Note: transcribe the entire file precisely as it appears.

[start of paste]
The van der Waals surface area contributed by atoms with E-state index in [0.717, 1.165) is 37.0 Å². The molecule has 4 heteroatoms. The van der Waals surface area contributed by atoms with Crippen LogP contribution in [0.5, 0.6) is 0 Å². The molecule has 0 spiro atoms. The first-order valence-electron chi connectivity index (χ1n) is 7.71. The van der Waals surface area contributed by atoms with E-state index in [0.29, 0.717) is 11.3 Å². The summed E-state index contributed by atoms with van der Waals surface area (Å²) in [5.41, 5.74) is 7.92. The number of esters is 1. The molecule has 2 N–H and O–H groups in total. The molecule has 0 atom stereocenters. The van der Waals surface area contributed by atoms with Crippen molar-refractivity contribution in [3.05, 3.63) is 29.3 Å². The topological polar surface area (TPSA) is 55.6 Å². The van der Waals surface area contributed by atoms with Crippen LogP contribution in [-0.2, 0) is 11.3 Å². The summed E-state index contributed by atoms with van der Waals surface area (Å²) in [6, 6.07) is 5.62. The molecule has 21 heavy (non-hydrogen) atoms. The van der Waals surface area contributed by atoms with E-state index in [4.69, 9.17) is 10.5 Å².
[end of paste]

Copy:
The van der Waals surface area contributed by atoms with E-state index in [0.717, 1.165) is 37.0 Å². The molecule has 4 heteroatoms. The van der Waals surface area contributed by atoms with Crippen LogP contribution in [0.5, 0.6) is 0 Å². The molecule has 0 spiro atoms. The first-order valence-electron chi connectivity index (χ1n) is 7.71. The van der Waals surface area contributed by atoms with E-state index in [0.29, 0.717) is 11.3 Å². The summed E-state index contributed by atoms with van der Waals surface area (Å²) in [5.41, 5.74) is 7.92. The number of esters is 1. The molecule has 2 N–H and O–H groups in total. The molecule has 0 atom stereocenters. The van der Waals surface area contributed by atoms with Crippen molar-refractivity contribution in [3.05, 3.63) is 29.3 Å². The topological polar surface area (TPSA) is 55.6 Å². The van der Waals surface area contributed by atoms with Crippen LogP contribution in [-0.2, 0) is 11.3 Å². The summed E-state index contributed by atoms with van der Waals surface area (Å²) in [6, 6.07) is 5.62. The molecule has 21 heavy (non-hydrogen) atoms. The van der Waals surface area contributed by atoms with E-state index in [4.69, 9.17) is 10.5 Å².